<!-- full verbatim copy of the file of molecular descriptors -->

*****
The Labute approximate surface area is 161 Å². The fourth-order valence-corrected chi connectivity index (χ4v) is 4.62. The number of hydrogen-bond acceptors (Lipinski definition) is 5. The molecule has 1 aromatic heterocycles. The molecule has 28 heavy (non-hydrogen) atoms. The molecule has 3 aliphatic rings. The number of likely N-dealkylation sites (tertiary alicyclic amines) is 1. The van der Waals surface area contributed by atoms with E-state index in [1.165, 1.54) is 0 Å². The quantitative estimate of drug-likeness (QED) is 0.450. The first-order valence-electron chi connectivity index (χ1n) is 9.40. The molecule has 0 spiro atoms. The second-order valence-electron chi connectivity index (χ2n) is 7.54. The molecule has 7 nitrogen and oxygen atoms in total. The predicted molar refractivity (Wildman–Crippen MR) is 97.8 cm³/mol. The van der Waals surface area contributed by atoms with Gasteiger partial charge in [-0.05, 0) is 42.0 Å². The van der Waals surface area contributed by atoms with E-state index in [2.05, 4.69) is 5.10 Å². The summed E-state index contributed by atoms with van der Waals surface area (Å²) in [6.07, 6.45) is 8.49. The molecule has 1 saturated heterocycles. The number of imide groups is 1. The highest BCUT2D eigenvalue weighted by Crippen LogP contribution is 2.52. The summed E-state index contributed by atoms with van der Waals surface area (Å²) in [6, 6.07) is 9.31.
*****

The Labute approximate surface area is 161 Å². The fourth-order valence-corrected chi connectivity index (χ4v) is 4.62. The number of hydrogen-bond acceptors (Lipinski definition) is 5. The molecule has 1 aromatic heterocycles. The molecule has 28 heavy (non-hydrogen) atoms. The molecule has 3 aliphatic rings. The number of likely N-dealkylation sites (tertiary alicyclic amines) is 1. The van der Waals surface area contributed by atoms with E-state index in [1.165, 1.54) is 0 Å². The quantitative estimate of drug-likeness (QED) is 0.450. The first-order valence-electron chi connectivity index (χ1n) is 9.40. The molecule has 0 spiro atoms. The second-order valence-electron chi connectivity index (χ2n) is 7.54. The molecule has 7 nitrogen and oxygen atoms in total. The predicted molar refractivity (Wildman–Crippen MR) is 97.8 cm³/mol. The van der Waals surface area contributed by atoms with Gasteiger partial charge in [-0.05, 0) is 42.0 Å². The van der Waals surface area contributed by atoms with E-state index in [2.05, 4.69) is 5.10 Å². The summed E-state index contributed by atoms with van der Waals surface area (Å²) in [6.07, 6.45) is 8.49. The molecule has 1 saturated heterocycles. The number of imide groups is 1. The highest BCUT2D eigenvalue weighted by Crippen LogP contribution is 2.52. The summed E-state index contributed by atoms with van der Waals surface area (Å²) in [6, 6.07) is 9.31.